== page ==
Nothing like an email from Taylor Swift’s lawyers to get your attention during vacation. That was the case for Microsoft President Brad Smith, who recounts in his new book a controversy involving the tech giant and the pop star.
According to “Tools and Weapons: The Promise and the Peril of the Digital Age,” which Smith co-wrote with Microsoft communications director Carol Ann Browne, the dust-up was centered around Microsoft’s 2016 introduction of a chatbot in the U.S. that it named “Tay.” The AI-based social bot had already been a hit in China under the name XiaoIce, where it attracted six million users looking to converse about “their day, problems, hopes and dreams.” Gizmodo reported Tuesday on how it all went wrong with Tay.
“We represent Taylor Swift, on whose behalf this is directed to you,” read the email Smith received upon launch of the bot in the U.S. The Beverly Hills lawyer went on to state that “the name ‘Tay,’ as I’m sure you must know, is closely associated with our client.” Smith said that the lawyer argued that the use of the name Tay created a false and misleading association between the popular singer and Microsoft’s chatbot, and that it violated federal and state laws.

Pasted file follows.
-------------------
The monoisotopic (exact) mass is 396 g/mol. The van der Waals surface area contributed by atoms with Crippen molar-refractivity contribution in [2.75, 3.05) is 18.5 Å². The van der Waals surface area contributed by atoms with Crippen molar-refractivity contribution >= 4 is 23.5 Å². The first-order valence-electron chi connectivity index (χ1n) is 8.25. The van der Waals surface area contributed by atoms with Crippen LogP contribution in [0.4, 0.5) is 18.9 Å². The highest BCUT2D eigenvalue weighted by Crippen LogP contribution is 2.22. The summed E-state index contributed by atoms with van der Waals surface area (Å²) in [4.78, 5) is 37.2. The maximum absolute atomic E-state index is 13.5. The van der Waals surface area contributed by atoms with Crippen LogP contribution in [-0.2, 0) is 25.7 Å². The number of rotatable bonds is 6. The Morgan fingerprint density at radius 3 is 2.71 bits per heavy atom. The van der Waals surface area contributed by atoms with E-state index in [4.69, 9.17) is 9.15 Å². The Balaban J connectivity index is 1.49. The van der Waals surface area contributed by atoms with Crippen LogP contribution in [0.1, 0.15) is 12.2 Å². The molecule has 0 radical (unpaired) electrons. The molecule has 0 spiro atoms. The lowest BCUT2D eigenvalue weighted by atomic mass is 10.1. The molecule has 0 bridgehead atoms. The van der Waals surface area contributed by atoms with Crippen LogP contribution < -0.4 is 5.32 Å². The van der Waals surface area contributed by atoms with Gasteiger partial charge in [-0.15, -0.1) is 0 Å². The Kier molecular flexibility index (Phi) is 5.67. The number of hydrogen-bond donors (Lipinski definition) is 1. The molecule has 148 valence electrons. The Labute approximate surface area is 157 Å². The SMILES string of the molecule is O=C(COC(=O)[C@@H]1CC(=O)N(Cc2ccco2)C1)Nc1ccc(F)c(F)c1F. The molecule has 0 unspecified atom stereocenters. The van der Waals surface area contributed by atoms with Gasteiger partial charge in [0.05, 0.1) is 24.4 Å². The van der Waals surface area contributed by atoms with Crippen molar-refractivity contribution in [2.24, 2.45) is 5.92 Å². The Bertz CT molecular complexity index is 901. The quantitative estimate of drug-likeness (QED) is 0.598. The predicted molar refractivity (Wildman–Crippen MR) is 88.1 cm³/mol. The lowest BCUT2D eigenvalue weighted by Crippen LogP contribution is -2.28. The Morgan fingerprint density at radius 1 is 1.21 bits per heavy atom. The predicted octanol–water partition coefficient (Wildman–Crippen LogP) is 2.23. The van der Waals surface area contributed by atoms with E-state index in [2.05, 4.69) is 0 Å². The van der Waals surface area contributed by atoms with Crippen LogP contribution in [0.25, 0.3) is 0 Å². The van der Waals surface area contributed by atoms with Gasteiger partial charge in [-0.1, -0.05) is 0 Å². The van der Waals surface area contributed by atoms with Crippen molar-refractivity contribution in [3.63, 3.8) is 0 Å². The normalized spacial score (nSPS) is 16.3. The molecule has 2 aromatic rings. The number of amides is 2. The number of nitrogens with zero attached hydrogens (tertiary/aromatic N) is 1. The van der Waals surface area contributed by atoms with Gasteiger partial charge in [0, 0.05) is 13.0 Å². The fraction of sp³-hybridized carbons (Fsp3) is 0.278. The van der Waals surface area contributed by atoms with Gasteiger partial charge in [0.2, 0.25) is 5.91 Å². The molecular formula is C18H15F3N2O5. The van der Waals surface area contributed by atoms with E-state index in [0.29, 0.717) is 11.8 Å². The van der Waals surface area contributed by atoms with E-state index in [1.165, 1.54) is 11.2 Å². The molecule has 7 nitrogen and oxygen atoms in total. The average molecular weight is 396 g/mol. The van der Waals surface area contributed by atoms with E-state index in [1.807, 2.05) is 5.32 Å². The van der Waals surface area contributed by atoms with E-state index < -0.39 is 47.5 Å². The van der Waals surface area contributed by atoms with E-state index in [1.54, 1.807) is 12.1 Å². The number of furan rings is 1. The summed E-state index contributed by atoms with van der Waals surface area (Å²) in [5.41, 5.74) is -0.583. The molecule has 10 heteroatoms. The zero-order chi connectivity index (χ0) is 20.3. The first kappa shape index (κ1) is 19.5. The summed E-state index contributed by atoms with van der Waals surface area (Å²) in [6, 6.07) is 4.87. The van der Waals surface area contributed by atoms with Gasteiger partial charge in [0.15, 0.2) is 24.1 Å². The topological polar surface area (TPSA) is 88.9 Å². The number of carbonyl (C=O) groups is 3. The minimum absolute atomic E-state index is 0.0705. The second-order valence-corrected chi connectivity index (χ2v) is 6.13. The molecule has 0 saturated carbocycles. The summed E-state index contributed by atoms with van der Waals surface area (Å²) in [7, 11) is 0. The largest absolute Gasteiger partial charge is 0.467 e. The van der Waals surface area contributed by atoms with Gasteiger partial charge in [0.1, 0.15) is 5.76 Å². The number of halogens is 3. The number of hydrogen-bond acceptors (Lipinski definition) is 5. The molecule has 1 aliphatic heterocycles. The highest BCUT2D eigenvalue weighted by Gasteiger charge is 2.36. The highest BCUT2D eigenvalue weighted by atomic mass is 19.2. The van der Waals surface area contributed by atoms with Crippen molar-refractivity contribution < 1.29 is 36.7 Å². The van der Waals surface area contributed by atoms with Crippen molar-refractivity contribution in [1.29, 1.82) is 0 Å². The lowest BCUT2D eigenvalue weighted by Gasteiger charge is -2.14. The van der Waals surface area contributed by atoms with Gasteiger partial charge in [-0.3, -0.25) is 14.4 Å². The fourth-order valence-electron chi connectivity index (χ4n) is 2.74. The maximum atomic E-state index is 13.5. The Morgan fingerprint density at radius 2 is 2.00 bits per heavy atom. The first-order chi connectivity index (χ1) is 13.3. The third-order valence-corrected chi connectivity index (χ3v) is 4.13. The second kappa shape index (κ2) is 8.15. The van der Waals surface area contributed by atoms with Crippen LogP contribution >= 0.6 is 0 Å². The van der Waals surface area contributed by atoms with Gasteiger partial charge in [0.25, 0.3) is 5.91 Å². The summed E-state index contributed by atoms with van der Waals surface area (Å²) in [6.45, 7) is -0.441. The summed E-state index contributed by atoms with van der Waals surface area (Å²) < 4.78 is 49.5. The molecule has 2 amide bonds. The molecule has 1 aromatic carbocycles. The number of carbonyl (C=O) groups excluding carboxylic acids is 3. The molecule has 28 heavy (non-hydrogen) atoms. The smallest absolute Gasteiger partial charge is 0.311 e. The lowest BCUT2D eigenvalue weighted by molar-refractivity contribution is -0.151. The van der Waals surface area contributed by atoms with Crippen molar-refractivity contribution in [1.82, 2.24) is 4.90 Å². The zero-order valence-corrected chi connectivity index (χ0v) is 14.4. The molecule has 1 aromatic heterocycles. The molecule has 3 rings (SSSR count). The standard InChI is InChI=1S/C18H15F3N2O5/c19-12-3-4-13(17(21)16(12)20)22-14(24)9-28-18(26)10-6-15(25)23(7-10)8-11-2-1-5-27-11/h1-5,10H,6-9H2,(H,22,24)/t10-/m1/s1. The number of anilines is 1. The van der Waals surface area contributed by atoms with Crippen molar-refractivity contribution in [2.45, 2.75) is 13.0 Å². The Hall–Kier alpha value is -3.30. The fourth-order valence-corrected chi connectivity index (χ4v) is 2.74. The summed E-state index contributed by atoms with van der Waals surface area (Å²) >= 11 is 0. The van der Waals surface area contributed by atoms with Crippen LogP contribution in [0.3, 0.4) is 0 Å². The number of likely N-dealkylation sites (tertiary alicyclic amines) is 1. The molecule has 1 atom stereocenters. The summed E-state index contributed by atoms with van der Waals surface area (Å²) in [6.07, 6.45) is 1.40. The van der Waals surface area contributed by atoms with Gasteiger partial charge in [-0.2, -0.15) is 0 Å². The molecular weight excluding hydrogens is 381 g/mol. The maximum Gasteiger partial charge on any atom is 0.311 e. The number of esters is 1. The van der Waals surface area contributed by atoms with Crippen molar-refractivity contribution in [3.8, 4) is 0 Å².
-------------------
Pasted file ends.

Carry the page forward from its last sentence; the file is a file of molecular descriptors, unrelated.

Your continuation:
Smith said the company’s trademark lawyers didn’t agree with that assertion, but that Microsoft wasn’t interested in picking a fight and could choose from many other names.
But “the world’s different tastes in technology were revealed” beyond just the spat over the name of a chatbot. Smith said the name “turned out to be just the start of our problems.”
Tay was trained to interact with people based on feedback in conversations. Twitter “pranksters,” unsurprisingly, trained Tay to become a racist troll in a little more than a day, Microsoft had to take the bot down. It was a lesson not just in cross-cultural norms, Smith wrote, but in the need for stronger AI safeguards. On March 25, 2016, Microsoft apologized in a blog post for Tay’s “unintended offensive and hurtful tweets.”
Gizmodo reported that Tay was relaunched as Zo in 2018 and was programmed to avoid discussing politics, race and religion.
Check out GeekWire’s podcast interview with Smith below: